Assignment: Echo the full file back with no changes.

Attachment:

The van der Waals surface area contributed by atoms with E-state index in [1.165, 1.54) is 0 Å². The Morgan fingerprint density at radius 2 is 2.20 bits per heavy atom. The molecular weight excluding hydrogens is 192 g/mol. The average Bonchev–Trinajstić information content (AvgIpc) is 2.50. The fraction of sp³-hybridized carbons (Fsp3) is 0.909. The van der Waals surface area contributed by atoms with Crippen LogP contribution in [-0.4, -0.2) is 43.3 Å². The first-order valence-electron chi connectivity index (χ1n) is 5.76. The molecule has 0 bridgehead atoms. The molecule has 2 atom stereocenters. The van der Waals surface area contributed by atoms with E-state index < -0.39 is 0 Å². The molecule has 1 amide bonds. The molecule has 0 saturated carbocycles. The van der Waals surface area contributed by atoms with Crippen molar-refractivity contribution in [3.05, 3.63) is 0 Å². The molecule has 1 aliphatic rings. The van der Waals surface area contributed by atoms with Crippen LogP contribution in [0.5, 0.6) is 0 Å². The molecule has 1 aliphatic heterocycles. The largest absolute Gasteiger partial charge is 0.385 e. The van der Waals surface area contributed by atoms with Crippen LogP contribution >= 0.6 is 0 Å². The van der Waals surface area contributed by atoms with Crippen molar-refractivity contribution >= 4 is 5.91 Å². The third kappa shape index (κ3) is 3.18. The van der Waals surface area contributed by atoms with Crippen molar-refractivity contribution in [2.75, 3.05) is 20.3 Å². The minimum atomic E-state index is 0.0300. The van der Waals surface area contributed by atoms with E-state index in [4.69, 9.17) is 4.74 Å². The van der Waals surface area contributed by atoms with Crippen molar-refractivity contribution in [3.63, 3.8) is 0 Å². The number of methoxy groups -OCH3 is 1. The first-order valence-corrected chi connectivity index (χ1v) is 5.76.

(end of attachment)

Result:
The van der Waals surface area contributed by atoms with E-state index in [1.165, 1.54) is 0 Å². The Morgan fingerprint density at radius 2 is 2.20 bits per heavy atom. The molecular weight excluding hydrogens is 192 g/mol. The average Bonchev–Trinajstić information content (AvgIpc) is 2.50. The fraction of sp³-hybridized carbons (Fsp3) is 0.909. The van der Waals surface area contributed by atoms with Crippen LogP contribution in [-0.4, -0.2) is 43.3 Å². The first-order valence-electron chi connectivity index (χ1n) is 5.76. The molecule has 0 bridgehead atoms. The molecule has 2 atom stereocenters. The van der Waals surface area contributed by atoms with E-state index < -0.39 is 0 Å². The molecule has 1 amide bonds. The molecule has 0 saturated carbocycles. The van der Waals surface area contributed by atoms with Crippen molar-refractivity contribution in [3.05, 3.63) is 0 Å². The molecule has 1 aliphatic rings. The van der Waals surface area contributed by atoms with Crippen LogP contribution in [0.5, 0.6) is 0 Å². The molecule has 1 aliphatic heterocycles. The largest absolute Gasteiger partial charge is 0.385 e. The van der Waals surface area contributed by atoms with Crippen LogP contribution >= 0.6 is 0 Å². The van der Waals surface area contributed by atoms with Crippen molar-refractivity contribution >= 4 is 5.91 Å². The third kappa shape index (κ3) is 3.18. The van der Waals surface area contributed by atoms with Crippen molar-refractivity contribution in [2.75, 3.05) is 20.3 Å². The minimum atomic E-state index is 0.0300. The van der Waals surface area contributed by atoms with E-state index in [4.69, 9.17) is 4.74 Å². The van der Waals surface area contributed by atoms with Crippen molar-refractivity contribution in [3.63, 3.8) is 0 Å². The number of methoxy groups -OCH3 is 1. The first-order valence-corrected chi connectivity index (χ1v) is 5.76.